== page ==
Pedestrian and bicycle access at the perimeter of the project area via the Yahara River
and Capitol City bike trails will not be adversely impacted, other than short-term noise
during demolition and construction activities.

3.5

Noise
Short term noise impacts will occur during the demolition and construction period. Major
demolition and construction elements that will produce elevated noise levels include
structure removal and materials hauling, equipment and material delivery, excavating,
grading, and landscaping. Anticipated noise will most directly impact those individuals
recreating, living or working near the project, including near-by residents of residential
neighborhoods to the east and south, workers associated with the commercial properties
to the west, and recreational users of the bike trails to the east and north.
Ongoing existing noise from the site includes normal operation and use of the facility,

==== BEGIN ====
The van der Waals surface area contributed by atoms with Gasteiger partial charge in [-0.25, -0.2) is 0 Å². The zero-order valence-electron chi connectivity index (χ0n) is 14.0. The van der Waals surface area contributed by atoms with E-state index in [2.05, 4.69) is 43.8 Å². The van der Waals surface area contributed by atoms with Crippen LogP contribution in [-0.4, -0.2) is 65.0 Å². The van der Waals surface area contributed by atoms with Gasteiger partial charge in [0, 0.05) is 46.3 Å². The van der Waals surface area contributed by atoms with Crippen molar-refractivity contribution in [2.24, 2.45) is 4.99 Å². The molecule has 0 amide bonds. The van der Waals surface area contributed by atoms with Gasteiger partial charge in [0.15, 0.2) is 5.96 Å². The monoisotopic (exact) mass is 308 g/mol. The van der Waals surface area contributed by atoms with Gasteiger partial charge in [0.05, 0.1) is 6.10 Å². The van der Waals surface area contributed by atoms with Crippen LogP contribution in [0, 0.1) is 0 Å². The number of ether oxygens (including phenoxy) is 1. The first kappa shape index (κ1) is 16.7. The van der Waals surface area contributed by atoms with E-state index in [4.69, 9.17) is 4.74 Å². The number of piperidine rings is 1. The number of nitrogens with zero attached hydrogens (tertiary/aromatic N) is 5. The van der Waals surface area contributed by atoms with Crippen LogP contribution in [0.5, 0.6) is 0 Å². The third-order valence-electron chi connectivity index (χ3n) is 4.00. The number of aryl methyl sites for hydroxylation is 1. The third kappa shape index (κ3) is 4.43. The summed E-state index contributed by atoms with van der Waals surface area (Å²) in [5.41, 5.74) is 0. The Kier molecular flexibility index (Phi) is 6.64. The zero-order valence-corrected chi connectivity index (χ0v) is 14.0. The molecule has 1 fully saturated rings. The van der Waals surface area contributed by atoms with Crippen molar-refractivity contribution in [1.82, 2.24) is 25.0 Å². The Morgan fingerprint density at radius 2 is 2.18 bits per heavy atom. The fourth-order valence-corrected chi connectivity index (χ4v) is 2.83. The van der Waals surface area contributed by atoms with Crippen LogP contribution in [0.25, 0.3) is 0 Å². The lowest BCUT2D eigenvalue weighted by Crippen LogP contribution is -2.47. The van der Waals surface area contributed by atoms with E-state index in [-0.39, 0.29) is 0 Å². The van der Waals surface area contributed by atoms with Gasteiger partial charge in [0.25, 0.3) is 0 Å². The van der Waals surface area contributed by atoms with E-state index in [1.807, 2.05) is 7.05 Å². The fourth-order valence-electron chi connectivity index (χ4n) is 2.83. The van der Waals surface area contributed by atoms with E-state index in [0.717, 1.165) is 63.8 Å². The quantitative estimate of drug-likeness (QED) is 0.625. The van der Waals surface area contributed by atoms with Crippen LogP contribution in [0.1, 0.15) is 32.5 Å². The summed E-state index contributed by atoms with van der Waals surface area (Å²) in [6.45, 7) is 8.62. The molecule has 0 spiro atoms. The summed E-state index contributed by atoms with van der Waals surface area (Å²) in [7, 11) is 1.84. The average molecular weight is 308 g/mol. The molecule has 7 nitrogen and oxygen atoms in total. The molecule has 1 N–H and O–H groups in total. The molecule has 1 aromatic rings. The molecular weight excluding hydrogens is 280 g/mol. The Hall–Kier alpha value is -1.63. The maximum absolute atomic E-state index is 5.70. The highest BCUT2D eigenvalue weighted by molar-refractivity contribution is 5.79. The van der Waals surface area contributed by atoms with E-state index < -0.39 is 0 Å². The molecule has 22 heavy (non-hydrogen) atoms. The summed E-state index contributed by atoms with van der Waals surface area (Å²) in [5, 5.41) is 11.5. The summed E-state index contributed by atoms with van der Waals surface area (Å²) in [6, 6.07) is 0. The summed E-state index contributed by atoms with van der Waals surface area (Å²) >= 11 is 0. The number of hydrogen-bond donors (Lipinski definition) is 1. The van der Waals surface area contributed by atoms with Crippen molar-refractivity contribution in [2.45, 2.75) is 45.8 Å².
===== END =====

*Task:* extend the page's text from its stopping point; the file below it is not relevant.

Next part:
and a low volume of vehicular and pedestrian traffic to the facility; however, the
operation of the new facility should not result in an increase in vehicular or pedestrian
traffic and will likely result in a decrease in traffic compared to current levels. Since the
current operations will no longer be housed on this parcel, it is anticipated that vehicular
and pedestrian traffic will decrease, resulting in a long-term decrease in associated
noise levels.

3.6

Vehicular Traffic
During demolition and construction, local traffic may be temporarily impacted. These
impacts will be due to construction equipment, materials delivery, and minor increases in
traffic volume from construction workers and, therefore, will be of short duration. Care